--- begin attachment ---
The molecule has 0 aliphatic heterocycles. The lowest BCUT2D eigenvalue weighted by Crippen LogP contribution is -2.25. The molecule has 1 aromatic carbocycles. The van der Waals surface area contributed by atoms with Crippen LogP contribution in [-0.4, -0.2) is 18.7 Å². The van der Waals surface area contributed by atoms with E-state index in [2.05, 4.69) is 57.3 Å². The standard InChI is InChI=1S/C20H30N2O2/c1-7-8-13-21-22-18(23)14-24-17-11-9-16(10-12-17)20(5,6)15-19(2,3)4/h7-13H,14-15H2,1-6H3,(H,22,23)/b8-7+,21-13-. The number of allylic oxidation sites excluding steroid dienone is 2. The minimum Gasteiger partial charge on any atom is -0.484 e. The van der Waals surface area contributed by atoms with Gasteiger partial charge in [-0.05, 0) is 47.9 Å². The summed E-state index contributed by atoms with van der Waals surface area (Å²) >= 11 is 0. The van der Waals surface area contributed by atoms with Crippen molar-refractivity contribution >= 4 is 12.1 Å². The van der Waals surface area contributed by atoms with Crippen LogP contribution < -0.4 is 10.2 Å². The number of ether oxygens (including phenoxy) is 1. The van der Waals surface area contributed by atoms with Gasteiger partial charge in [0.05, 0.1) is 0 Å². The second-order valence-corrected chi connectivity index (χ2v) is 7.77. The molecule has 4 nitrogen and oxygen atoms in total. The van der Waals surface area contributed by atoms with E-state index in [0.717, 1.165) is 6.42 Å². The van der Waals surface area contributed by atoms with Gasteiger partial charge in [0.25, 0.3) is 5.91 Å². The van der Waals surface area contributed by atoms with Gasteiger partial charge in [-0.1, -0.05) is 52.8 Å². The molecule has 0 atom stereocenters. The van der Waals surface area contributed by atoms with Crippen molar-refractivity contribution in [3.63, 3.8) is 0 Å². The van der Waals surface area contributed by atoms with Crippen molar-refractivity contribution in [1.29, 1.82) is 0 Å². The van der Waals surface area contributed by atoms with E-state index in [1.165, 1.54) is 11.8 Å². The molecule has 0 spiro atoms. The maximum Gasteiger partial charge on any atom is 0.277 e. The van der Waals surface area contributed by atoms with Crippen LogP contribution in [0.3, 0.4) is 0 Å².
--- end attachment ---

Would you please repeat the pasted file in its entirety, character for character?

The molecule has 0 aliphatic heterocycles. The lowest BCUT2D eigenvalue weighted by Crippen LogP contribution is -2.25. The molecule has 1 aromatic carbocycles. The van der Waals surface area contributed by atoms with Crippen LogP contribution in [-0.4, -0.2) is 18.7 Å². The van der Waals surface area contributed by atoms with E-state index in [2.05, 4.69) is 57.3 Å². The standard InChI is InChI=1S/C20H30N2O2/c1-7-8-13-21-22-18(23)14-24-17-11-9-16(10-12-17)20(5,6)15-19(2,3)4/h7-13H,14-15H2,1-6H3,(H,22,23)/b8-7+,21-13-. The number of allylic oxidation sites excluding steroid dienone is 2. The minimum Gasteiger partial charge on any atom is -0.484 e. The van der Waals surface area contributed by atoms with Gasteiger partial charge in [-0.05, 0) is 47.9 Å². The summed E-state index contributed by atoms with van der Waals surface area (Å²) >= 11 is 0. The van der Waals surface area contributed by atoms with Crippen molar-refractivity contribution >= 4 is 12.1 Å². The van der Waals surface area contributed by atoms with Crippen LogP contribution < -0.4 is 10.2 Å². The number of ether oxygens (including phenoxy) is 1. The van der Waals surface area contributed by atoms with Gasteiger partial charge in [0.05, 0.1) is 0 Å². The second-order valence-corrected chi connectivity index (χ2v) is 7.77. The molecule has 4 nitrogen and oxygen atoms in total. The van der Waals surface area contributed by atoms with E-state index in [0.717, 1.165) is 6.42 Å². The van der Waals surface area contributed by atoms with Gasteiger partial charge in [0.25, 0.3) is 5.91 Å². The van der Waals surface area contributed by atoms with Gasteiger partial charge in [-0.1, -0.05) is 52.8 Å². The molecule has 0 atom stereocenters. The van der Waals surface area contributed by atoms with Crippen molar-refractivity contribution in [3.63, 3.8) is 0 Å². The van der Waals surface area contributed by atoms with Crippen molar-refractivity contribution in [1.29, 1.82) is 0 Å². The van der Waals surface area contributed by atoms with E-state index in [1.165, 1.54) is 11.8 Å². The molecule has 0 spiro atoms. The maximum Gasteiger partial charge on any atom is 0.277 e. The van der Waals surface area contributed by atoms with Crippen LogP contribution in [0.3, 0.4) is 0 Å².